Regardless of the angiographic strategy ultimately selected for patients with NSTEMI, medical therapy should include the early use of aspirin, a thienopyridine, an antithrombin, beta blockade, statin therapy, intravenous nitroglycerin, and probably an angiotensin-converting enzyme (ACE) inhibitor. Platelet-glycoprotein IIb/IIIa inhibitors may not be required during initial medical management (9). The early use of clopidogrel seems appropriate (10) because <8% of patients with ACS require urgent bypass surgery in contemporary practice (11).
Remaining questions and challenges
The results of the ICTUS trial suggest that patients with NSTEMI who stabilize on medical therapy can safely wait for an invasive evaluation (2). But the question remains: Is it worththe wait? In other words, do patients who wait for angiography have equally good outcomes and levels of satisfaction as those managed with upfront angiography?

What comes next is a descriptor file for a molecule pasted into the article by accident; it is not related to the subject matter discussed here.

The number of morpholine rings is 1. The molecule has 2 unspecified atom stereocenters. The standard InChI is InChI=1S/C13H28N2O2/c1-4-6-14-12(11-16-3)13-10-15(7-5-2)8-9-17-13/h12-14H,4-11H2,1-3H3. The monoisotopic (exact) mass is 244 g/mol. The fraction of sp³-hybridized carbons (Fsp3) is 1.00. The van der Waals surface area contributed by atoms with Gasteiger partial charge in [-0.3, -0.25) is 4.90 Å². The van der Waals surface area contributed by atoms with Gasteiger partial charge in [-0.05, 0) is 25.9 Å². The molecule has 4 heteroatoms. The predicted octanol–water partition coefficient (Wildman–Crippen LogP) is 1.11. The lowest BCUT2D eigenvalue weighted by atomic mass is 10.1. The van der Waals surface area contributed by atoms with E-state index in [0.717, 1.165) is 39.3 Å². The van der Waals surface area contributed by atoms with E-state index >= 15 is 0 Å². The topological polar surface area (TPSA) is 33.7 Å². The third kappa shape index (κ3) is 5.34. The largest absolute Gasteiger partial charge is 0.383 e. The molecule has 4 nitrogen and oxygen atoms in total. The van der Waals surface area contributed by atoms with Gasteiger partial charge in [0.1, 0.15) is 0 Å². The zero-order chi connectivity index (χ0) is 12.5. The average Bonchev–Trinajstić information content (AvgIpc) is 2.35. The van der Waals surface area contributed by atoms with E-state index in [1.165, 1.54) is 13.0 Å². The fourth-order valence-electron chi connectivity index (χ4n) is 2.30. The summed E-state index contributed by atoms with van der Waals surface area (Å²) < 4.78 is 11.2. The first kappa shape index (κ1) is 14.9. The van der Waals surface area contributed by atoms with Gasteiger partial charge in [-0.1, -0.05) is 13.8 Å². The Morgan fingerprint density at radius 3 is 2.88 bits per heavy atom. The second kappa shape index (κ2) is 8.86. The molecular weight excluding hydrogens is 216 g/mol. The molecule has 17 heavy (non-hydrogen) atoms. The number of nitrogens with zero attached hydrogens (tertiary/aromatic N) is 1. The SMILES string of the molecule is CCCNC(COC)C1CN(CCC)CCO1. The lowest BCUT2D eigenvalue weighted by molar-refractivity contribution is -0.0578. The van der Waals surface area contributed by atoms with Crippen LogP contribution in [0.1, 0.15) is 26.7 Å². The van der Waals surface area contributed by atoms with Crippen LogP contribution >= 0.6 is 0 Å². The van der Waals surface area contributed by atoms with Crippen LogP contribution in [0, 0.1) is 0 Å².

Until further research is completed, a dualistic approach will dominate the management of ACS. All patients with NSTEMI will require intensive medical therapy, and almost all patients will undergo invasive procedures. Angiographic approaches will prevail because the “plumbing model” of coronary artery disease comes up in bedside discussions of ACS more often than the new paradigm of endothelial dysfunction, arterial inflammation, and plaque rupture (12). In the new era of comparative effectiveness research, however, cost and quality metrics will be measured alongside hard clinical outcomes to ultimately define how various strategies reduce resource utilization and achieve optimal benefits for patients with NSTEMI.
↵⁎ Editorials published in the Journal of the American College of Cardiologyreflect the views of the authors and do not necessarily represent the views of JACCor the American College of Cardiology.
- American College of Cardiology Foundation
- Damman P.,
- Hirsch A.,
- Windhausen F.,
- Tijssen J.G.P.,
- de Winter R.J.,
- ICTUS Investigators
- Hirsch A.,
- Windhausen F.,
- Tijssen J.G.,
- et al.
- Prasad A.,
- Rihal C.S.,
- Singh M.,
- Lennon R.J.,
- Jaffe A.,
- Holmes D.R. Jr.
- Prasad A.,
- Gersh B.J.,
- Bertrand M.E.,
- et al.
- Anderson J.L.,
- Adams C.D.,
- Antman E.M.,
- et al.
- van de Werf F.,
- Gore J.M.,
- Avezum A.,
- et al.